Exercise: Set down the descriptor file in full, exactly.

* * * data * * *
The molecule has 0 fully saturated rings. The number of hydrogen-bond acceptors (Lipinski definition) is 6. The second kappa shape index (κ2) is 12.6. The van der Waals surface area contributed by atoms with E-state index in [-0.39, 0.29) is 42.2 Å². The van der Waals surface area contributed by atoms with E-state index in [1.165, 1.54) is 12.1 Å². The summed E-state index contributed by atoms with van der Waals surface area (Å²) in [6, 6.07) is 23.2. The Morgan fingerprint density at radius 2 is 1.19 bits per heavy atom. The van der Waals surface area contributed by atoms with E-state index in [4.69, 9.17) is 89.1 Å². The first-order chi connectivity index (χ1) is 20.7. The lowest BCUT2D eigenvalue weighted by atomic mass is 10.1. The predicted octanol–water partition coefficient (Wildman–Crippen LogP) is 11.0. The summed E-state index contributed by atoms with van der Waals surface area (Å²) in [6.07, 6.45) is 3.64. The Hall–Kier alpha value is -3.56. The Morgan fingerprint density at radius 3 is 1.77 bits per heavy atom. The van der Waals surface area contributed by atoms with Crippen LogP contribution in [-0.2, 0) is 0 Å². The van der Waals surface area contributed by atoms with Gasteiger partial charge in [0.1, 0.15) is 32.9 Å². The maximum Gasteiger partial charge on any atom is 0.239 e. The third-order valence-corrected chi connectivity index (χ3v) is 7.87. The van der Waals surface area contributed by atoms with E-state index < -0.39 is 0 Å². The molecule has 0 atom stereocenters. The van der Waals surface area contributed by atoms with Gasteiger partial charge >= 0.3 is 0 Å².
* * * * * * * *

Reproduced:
The molecule has 0 fully saturated rings. The number of hydrogen-bond acceptors (Lipinski definition) is 6. The second kappa shape index (κ2) is 12.6. The van der Waals surface area contributed by atoms with E-state index in [-0.39, 0.29) is 42.2 Å². The van der Waals surface area contributed by atoms with E-state index in [1.165, 1.54) is 12.1 Å². The summed E-state index contributed by atoms with van der Waals surface area (Å²) in [6, 6.07) is 23.2. The Morgan fingerprint density at radius 2 is 1.19 bits per heavy atom. The van der Waals surface area contributed by atoms with E-state index in [4.69, 9.17) is 89.1 Å². The first-order chi connectivity index (χ1) is 20.7. The lowest BCUT2D eigenvalue weighted by atomic mass is 10.1. The predicted octanol–water partition coefficient (Wildman–Crippen LogP) is 11.0. The summed E-state index contributed by atoms with van der Waals surface area (Å²) in [6.07, 6.45) is 3.64. The Hall–Kier alpha value is -3.56. The Morgan fingerprint density at radius 3 is 1.77 bits per heavy atom. The van der Waals surface area contributed by atoms with Crippen LogP contribution in [-0.2, 0) is 0 Å². The van der Waals surface area contributed by atoms with Gasteiger partial charge in [0.1, 0.15) is 32.9 Å². The maximum Gasteiger partial charge on any atom is 0.239 e. The third-order valence-corrected chi connectivity index (χ3v) is 7.87. The van der Waals surface area contributed by atoms with E-state index < -0.39 is 0 Å². The molecule has 0 atom stereocenters. The van der Waals surface area contributed by atoms with Gasteiger partial charge >= 0.3 is 0 Å².